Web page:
U.S. Imposes Stiff Sanctions on Russia, Blaming It for Major Hacking Operation
Following years of wrist slaps under President Donald J. Trump, the new measures are designed to have a noticeable impact on the Russian economy.
WASHINGTON — (nytimes)–The Biden administration on Thursday announced tough new sanctions on Russia and formally blamed the country’s premier intelligence agency for the sophisticated hacking operation that breached American government agencies and the nation’s largest companies.
In the broadest effort yet to give more teeth to financial sanctions — which in the past have failed to deter Russian activity — the actions are aimed at choking off lending to the Russian government.
In an executive order, President Biden announced a series of additional steps — sanctions on 32 entities and individuals for disinformation efforts and for carrying out the Russian government’s interference in the 2020 presidential election. Ten Russian diplomats, most of them identified as intelligence operatives, were expelled from the Russian Embassy in Washington. The country also joined with European partners to sanction eight people and entities associated with Russia’s occupation in Crimea.
For the first time, the U.S. government placed the blame for the “SolarWinds” hacking attack right at the Kremlin’s feet, saying it was masterminded by the SVR, one of the Russian intelligence agencies that was also involved in the hacking of the Democratic National Committee six years ago. The finding comports with the findings of private cybersecurity firms.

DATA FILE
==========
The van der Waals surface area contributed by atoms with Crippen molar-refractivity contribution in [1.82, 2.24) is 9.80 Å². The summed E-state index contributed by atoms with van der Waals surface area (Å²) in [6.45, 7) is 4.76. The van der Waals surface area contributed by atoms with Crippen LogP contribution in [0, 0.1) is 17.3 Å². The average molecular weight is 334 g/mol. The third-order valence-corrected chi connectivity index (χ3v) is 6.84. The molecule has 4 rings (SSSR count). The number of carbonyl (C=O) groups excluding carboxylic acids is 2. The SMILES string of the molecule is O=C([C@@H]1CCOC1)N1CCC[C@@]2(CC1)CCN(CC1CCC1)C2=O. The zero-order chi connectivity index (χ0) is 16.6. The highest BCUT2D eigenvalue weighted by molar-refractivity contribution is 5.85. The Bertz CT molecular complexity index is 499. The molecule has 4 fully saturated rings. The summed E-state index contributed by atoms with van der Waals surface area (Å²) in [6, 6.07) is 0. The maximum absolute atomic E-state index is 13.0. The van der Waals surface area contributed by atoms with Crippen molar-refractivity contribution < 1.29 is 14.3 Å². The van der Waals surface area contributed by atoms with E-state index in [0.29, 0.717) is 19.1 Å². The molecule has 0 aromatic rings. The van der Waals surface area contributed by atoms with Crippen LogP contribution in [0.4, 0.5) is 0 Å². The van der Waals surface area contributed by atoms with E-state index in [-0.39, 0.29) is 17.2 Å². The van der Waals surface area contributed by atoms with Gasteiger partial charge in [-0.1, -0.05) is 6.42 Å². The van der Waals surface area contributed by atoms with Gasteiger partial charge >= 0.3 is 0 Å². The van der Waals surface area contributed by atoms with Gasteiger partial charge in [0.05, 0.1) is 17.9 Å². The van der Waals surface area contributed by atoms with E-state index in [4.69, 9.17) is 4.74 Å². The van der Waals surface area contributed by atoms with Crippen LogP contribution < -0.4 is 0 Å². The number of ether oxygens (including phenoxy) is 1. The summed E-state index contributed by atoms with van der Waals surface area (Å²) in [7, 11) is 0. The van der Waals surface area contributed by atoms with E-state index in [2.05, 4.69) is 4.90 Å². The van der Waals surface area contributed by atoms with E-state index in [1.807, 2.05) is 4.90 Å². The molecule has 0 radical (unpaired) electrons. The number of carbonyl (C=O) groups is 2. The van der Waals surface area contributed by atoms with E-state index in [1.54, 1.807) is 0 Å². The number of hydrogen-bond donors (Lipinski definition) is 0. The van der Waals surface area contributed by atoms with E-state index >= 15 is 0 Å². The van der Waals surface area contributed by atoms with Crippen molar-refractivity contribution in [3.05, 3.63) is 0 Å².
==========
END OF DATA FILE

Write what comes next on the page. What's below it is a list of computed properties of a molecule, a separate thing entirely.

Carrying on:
“Such aggressive behavior will of course receive a decisive response,” Ms. Zakharova said. “In Washington, they should know there will be a cost for the degradation of bilateral relations. Responsibility for what is happening lies wholly with the United States.”
Widely anticipated, the sanctions come amid a large Russian military buildup on the borders of Ukraine and in Crimea, the peninsula that Moscow annexed in 2014.
They comprise what United States officials described as “seen and unseen” steps in response to the hacking, known as SolarWinds, and to Russia’s longstanding effort to interfere in U.S. elections on behalf of Donald J. Trump. The key to the sanctions’ effectiveness, officials concede, will be whether European and Asian allies go along with that ban, and whether the United States decides to seek to extend the sanctions by threatening to cut off financial institutions around the world that deal in those Russian bonds, much as it has enforced “secondary sanctions” against those who do business with Iran.
In a conversation with President Vladimir V. Putin on Tuesday, Mr. Biden warned that the United States was going to act to protect its interests, but he also raised the prospect of a summit meeting between the two leaders. It is unclear whether Russia will now feel the need to retaliate for the sanctions and expulsions.
Inside American intelligence agencies, there have been warnings that the SolarWinds attack — which enabled the SVR to place “back doors” in the computer networks — could give Russia a pathway for malicious activity against government agencies and corporations.
Jake Sullivan, Mr. Biden’s national security adviser, has often said that sanctions alone will not be sufficient, and said there would be “seen and unseen” actions against Russia. Mr. Biden, before his inauguration, suggested the United States would respond in kind to the hack, which seemed to suggest some kind of clandestine cyberresponse. But it may take weeks or months for any evidence of that activity to come to light, if it ever does.